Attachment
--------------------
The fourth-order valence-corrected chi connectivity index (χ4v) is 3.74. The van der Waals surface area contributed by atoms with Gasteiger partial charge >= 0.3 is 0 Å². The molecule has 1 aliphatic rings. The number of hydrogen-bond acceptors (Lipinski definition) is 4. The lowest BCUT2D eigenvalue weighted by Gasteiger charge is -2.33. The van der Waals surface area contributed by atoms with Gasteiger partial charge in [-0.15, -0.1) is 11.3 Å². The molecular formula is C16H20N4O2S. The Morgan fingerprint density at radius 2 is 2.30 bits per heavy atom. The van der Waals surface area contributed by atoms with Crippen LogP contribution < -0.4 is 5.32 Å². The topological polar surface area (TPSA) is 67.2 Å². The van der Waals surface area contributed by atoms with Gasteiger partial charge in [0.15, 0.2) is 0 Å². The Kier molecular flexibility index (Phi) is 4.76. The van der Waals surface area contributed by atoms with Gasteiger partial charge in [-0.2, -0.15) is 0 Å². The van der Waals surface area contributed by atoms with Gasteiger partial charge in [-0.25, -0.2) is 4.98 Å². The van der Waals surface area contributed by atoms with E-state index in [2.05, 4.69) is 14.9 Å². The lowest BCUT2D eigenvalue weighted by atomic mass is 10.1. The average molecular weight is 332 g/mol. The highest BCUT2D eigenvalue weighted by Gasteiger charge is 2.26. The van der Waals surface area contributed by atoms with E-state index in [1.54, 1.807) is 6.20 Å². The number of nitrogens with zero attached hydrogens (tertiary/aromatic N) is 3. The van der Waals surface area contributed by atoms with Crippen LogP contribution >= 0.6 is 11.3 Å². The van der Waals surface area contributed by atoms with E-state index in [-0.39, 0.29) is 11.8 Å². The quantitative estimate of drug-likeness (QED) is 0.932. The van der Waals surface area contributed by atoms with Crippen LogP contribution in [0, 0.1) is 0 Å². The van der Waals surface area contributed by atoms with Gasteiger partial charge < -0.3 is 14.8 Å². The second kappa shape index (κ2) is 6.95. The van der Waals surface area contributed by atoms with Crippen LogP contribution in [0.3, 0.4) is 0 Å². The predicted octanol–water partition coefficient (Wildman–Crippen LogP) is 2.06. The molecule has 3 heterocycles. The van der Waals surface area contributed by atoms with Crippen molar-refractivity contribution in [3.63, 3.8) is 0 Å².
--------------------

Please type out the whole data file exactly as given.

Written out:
The fourth-order valence-corrected chi connectivity index (χ4v) is 3.74. The van der Waals surface area contributed by atoms with Gasteiger partial charge >= 0.3 is 0 Å². The molecule has 1 aliphatic rings. The number of hydrogen-bond acceptors (Lipinski definition) is 4. The lowest BCUT2D eigenvalue weighted by Gasteiger charge is -2.33. The van der Waals surface area contributed by atoms with Gasteiger partial charge in [-0.15, -0.1) is 11.3 Å². The molecular formula is C16H20N4O2S. The Morgan fingerprint density at radius 2 is 2.30 bits per heavy atom. The van der Waals surface area contributed by atoms with Crippen LogP contribution < -0.4 is 5.32 Å². The topological polar surface area (TPSA) is 67.2 Å². The van der Waals surface area contributed by atoms with Gasteiger partial charge in [0.15, 0.2) is 0 Å². The Kier molecular flexibility index (Phi) is 4.76. The van der Waals surface area contributed by atoms with Gasteiger partial charge in [-0.2, -0.15) is 0 Å². The van der Waals surface area contributed by atoms with Gasteiger partial charge in [-0.25, -0.2) is 4.98 Å². The van der Waals surface area contributed by atoms with E-state index in [2.05, 4.69) is 14.9 Å². The lowest BCUT2D eigenvalue weighted by atomic mass is 10.1. The average molecular weight is 332 g/mol. The highest BCUT2D eigenvalue weighted by Gasteiger charge is 2.26. The van der Waals surface area contributed by atoms with E-state index in [1.54, 1.807) is 6.20 Å². The number of nitrogens with zero attached hydrogens (tertiary/aromatic N) is 3. The van der Waals surface area contributed by atoms with Crippen LogP contribution >= 0.6 is 11.3 Å². The van der Waals surface area contributed by atoms with E-state index in [-0.39, 0.29) is 11.8 Å². The quantitative estimate of drug-likeness (QED) is 0.932. The van der Waals surface area contributed by atoms with Crippen LogP contribution in [0, 0.1) is 0 Å². The van der Waals surface area contributed by atoms with Gasteiger partial charge < -0.3 is 14.8 Å². The second kappa shape index (κ2) is 6.95. The van der Waals surface area contributed by atoms with Crippen LogP contribution in [0.3, 0.4) is 0 Å². The predicted octanol–water partition coefficient (Wildman–Crippen LogP) is 2.06. The molecule has 3 heterocycles. The van der Waals surface area contributed by atoms with Crippen molar-refractivity contribution in [3.63, 3.8) is 0 Å².